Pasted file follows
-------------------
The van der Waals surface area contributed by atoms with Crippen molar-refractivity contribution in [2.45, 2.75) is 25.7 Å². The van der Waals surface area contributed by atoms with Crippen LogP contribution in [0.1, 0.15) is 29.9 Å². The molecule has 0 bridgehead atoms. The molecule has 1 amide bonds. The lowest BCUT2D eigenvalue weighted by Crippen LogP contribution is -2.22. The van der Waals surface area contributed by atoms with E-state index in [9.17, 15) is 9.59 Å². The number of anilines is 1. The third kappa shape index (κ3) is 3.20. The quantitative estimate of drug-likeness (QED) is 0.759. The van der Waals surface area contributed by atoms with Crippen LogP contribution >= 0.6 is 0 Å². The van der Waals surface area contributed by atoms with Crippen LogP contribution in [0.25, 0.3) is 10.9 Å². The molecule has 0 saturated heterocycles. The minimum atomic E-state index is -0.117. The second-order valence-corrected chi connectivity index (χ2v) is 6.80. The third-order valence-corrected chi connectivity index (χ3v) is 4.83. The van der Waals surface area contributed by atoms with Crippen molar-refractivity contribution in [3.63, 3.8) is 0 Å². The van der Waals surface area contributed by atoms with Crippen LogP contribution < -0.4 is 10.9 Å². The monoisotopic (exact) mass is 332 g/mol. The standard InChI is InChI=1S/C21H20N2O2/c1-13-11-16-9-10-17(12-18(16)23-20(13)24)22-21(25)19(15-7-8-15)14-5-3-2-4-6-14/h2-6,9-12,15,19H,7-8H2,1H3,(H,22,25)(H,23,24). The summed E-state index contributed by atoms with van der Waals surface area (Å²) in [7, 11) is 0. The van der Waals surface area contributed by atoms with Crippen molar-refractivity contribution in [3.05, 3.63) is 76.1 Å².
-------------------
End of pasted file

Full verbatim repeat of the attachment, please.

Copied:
The van der Waals surface area contributed by atoms with Crippen molar-refractivity contribution in [2.45, 2.75) is 25.7 Å². The van der Waals surface area contributed by atoms with Crippen LogP contribution in [0.1, 0.15) is 29.9 Å². The molecule has 0 bridgehead atoms. The molecule has 1 amide bonds. The lowest BCUT2D eigenvalue weighted by Crippen LogP contribution is -2.22. The van der Waals surface area contributed by atoms with E-state index in [9.17, 15) is 9.59 Å². The number of anilines is 1. The third kappa shape index (κ3) is 3.20. The quantitative estimate of drug-likeness (QED) is 0.759. The van der Waals surface area contributed by atoms with Crippen LogP contribution >= 0.6 is 0 Å². The van der Waals surface area contributed by atoms with Crippen LogP contribution in [0.25, 0.3) is 10.9 Å². The molecule has 0 saturated heterocycles. The minimum atomic E-state index is -0.117. The second-order valence-corrected chi connectivity index (χ2v) is 6.80. The third-order valence-corrected chi connectivity index (χ3v) is 4.83. The van der Waals surface area contributed by atoms with Crippen molar-refractivity contribution in [3.63, 3.8) is 0 Å². The van der Waals surface area contributed by atoms with Crippen LogP contribution < -0.4 is 10.9 Å². The monoisotopic (exact) mass is 332 g/mol. The standard InChI is InChI=1S/C21H20N2O2/c1-13-11-16-9-10-17(12-18(16)23-20(13)24)22-21(25)19(15-7-8-15)14-5-3-2-4-6-14/h2-6,9-12,15,19H,7-8H2,1H3,(H,22,25)(H,23,24). The summed E-state index contributed by atoms with van der Waals surface area (Å²) in [7, 11) is 0. The van der Waals surface area contributed by atoms with Crippen molar-refractivity contribution in [3.05, 3.63) is 76.1 Å².